Lost Continent Found Under Europe

By Nate Kammerer


Researchers have discovered a long lost continent and named it Greater Adria. The land mass is close to the size of Greenland and has remained buried under Europe for about 140 million years.

Supposedly, the lost continent broke off from North Africa and was mostly covered by the ocean. Researchers at Utrecht University in the Netherlands discovered it, and according to CNN, they were in the process of reconstructing the geology of the Mediterranean as it evolved.

Douwe van Hinsbergen, a global tectonics and paleogeography professor at Utrecht University, told CNN, “From this mapping emerged the picture of Greater Adria, and several smaller continental blocks too, which now form parts of Romania, North Turkey or Armenia.”

The continent was given its name by the finders at Utrecht University. Their research was published this month in the scientific journal Gondwana Research. The researchers also reported that it is very likely many people unknowingly stepped foot onto Greater Adria.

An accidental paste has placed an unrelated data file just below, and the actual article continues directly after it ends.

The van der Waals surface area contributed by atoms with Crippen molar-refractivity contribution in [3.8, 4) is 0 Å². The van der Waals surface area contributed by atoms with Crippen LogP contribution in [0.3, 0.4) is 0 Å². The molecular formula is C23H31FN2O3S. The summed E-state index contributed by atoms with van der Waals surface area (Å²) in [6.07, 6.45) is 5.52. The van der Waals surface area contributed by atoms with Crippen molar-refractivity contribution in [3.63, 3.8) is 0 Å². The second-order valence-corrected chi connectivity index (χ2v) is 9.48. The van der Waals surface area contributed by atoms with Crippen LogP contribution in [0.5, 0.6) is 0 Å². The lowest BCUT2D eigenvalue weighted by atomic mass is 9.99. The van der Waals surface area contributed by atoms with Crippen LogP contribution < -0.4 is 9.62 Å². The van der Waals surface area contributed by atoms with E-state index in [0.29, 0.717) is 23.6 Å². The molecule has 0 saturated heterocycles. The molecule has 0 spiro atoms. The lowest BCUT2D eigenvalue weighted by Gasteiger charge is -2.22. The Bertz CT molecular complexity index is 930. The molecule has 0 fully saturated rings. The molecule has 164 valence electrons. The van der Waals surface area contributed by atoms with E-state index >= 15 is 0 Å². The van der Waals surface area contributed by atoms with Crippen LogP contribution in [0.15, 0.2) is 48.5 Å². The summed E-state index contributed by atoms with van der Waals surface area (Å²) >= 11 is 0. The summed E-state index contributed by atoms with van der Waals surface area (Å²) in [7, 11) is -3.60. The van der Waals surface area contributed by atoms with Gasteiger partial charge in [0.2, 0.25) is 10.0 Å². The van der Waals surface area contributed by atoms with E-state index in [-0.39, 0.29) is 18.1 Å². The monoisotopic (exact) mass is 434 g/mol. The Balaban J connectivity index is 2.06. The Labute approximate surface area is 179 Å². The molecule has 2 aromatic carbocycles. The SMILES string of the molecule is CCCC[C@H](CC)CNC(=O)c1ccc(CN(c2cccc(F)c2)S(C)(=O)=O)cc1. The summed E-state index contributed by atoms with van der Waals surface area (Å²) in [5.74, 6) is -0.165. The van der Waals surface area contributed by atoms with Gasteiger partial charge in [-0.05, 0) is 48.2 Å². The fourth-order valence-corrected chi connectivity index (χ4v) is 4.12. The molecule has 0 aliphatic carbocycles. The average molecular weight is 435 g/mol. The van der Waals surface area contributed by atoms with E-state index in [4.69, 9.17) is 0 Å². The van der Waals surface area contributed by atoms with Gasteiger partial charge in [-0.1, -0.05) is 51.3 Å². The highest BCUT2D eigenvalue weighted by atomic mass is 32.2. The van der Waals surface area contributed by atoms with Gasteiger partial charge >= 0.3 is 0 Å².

“Forget Atlantis. Without realizing it, vast numbers of tourists spend their holiday each year on the lost continent of Greater Adria,” van Hinsbergen remarked.

While the majority of Greater Adria is underwater, a large amount of the continent’s sedimentary pieces were scraped off and make up some of the European mountain belts, including some areas of the Alps, Greece and Turkey.

Van Hinsbergen reported that the lost continent’s remains can still be found in those mountains. The rest of it, around 100 kilometers (62 miles) of rock, is resting in the earth’s mantle underneath Southern Europe. The professor also believes that the research for the evolution of mountain ranges might reveal large details about the history of earth’s continents.

Through the research, Greater Adria was found to have started forming during the Triassic period, which was around 240 million years ago.

This is not the first time a lost continent has been discovered. In January of 2017, multiple researchers announced that they had discovered a continent left over from the supercontinent Gondwana. The leftover piece is now lava-covered and under Mauritius, an island located in the Indian Ocean.

Also, in September of 2017, another research team discovered the lost continent of Zealandia through ocean drilling in the southern part of the Pacific Ocean. To this day, it still sits two-thirds of a mile under the sea.

The Earth contains secrets that the modern world has yet to discover. Human beings are the leaders of the Earth, which means they need to be willing to try and explain how humans and the Earth have evolved.

The world has a way of creating its own story and leaving clues for people to discover later on. Countless other mysteries remain concealed, and the unanticipated discovery of Greater Aldria proves it.

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